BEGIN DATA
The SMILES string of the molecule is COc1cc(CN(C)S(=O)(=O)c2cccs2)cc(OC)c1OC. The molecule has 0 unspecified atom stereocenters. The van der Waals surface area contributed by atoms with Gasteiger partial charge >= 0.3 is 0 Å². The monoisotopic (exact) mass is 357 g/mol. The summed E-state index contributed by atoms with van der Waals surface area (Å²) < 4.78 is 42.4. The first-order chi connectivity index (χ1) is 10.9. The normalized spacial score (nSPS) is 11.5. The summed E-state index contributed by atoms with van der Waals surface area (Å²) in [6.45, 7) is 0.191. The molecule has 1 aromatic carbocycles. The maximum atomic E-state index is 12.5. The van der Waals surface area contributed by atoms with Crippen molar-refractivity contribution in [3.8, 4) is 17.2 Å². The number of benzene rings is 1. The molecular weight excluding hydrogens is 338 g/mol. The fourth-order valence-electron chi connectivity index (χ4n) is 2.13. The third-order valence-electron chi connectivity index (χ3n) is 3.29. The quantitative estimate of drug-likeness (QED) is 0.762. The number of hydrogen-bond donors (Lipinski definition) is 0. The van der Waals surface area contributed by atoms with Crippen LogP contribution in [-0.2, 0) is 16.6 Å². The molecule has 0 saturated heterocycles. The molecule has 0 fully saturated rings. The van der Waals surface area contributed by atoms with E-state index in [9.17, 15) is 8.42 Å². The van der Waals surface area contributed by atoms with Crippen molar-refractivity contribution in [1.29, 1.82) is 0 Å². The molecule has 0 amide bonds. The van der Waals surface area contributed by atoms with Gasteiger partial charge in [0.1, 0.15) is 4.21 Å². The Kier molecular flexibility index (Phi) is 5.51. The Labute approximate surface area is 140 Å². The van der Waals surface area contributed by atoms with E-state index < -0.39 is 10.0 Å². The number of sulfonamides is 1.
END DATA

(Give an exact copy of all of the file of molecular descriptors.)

The SMILES string of the molecule is COc1cc(CN(C)S(=O)(=O)c2cccs2)cc(OC)c1OC. The molecule has 0 unspecified atom stereocenters. The van der Waals surface area contributed by atoms with Gasteiger partial charge >= 0.3 is 0 Å². The monoisotopic (exact) mass is 357 g/mol. The summed E-state index contributed by atoms with van der Waals surface area (Å²) < 4.78 is 42.4. The first-order chi connectivity index (χ1) is 10.9. The normalized spacial score (nSPS) is 11.5. The summed E-state index contributed by atoms with van der Waals surface area (Å²) in [6.45, 7) is 0.191. The molecule has 1 aromatic carbocycles. The maximum atomic E-state index is 12.5. The van der Waals surface area contributed by atoms with Crippen molar-refractivity contribution in [3.8, 4) is 17.2 Å². The number of benzene rings is 1. The molecular weight excluding hydrogens is 338 g/mol. The fourth-order valence-electron chi connectivity index (χ4n) is 2.13. The third-order valence-electron chi connectivity index (χ3n) is 3.29. The quantitative estimate of drug-likeness (QED) is 0.762. The number of hydrogen-bond donors (Lipinski definition) is 0. The van der Waals surface area contributed by atoms with Crippen LogP contribution in [-0.2, 0) is 16.6 Å². The molecule has 0 saturated heterocycles. The molecule has 0 fully saturated rings. The van der Waals surface area contributed by atoms with E-state index in [9.17, 15) is 8.42 Å². The van der Waals surface area contributed by atoms with Crippen molar-refractivity contribution in [1.29, 1.82) is 0 Å². The molecule has 0 amide bonds. The van der Waals surface area contributed by atoms with Gasteiger partial charge in [0.1, 0.15) is 4.21 Å². The Kier molecular flexibility index (Phi) is 5.51. The Labute approximate surface area is 140 Å². The van der Waals surface area contributed by atoms with E-state index < -0.39 is 10.0 Å². The number of sulfonamides is 1.